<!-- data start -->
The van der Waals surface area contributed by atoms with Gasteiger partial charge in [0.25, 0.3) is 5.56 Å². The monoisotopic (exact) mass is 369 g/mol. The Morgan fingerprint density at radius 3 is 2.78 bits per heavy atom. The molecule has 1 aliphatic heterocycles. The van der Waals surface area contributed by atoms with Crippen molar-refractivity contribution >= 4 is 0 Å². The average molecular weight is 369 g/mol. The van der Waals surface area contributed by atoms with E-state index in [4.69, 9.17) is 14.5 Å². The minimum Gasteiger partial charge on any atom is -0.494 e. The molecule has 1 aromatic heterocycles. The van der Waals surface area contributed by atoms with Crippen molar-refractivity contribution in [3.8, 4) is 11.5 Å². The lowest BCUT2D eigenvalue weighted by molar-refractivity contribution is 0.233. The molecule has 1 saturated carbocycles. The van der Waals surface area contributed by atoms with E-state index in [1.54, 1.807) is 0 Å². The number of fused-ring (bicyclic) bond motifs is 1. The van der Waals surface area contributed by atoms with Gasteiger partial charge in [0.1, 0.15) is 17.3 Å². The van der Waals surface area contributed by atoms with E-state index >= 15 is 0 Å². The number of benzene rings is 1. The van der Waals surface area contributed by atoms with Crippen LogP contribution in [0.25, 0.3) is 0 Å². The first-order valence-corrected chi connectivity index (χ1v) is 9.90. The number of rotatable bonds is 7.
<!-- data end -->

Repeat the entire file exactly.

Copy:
The van der Waals surface area contributed by atoms with Gasteiger partial charge in [0.25, 0.3) is 5.56 Å². The monoisotopic (exact) mass is 369 g/mol. The Morgan fingerprint density at radius 3 is 2.78 bits per heavy atom. The molecule has 1 aliphatic heterocycles. The van der Waals surface area contributed by atoms with Crippen molar-refractivity contribution >= 4 is 0 Å². The average molecular weight is 369 g/mol. The van der Waals surface area contributed by atoms with E-state index in [4.69, 9.17) is 14.5 Å². The minimum Gasteiger partial charge on any atom is -0.494 e. The molecule has 1 aromatic heterocycles. The van der Waals surface area contributed by atoms with Crippen molar-refractivity contribution in [3.8, 4) is 11.5 Å². The lowest BCUT2D eigenvalue weighted by molar-refractivity contribution is 0.233. The molecule has 1 saturated carbocycles. The van der Waals surface area contributed by atoms with E-state index in [1.54, 1.807) is 0 Å². The number of fused-ring (bicyclic) bond motifs is 1. The van der Waals surface area contributed by atoms with Gasteiger partial charge in [0.1, 0.15) is 17.3 Å². The van der Waals surface area contributed by atoms with E-state index >= 15 is 0 Å². The number of benzene rings is 1. The van der Waals surface area contributed by atoms with Crippen LogP contribution in [0.25, 0.3) is 0 Å². The first-order valence-corrected chi connectivity index (χ1v) is 9.90. The number of rotatable bonds is 7.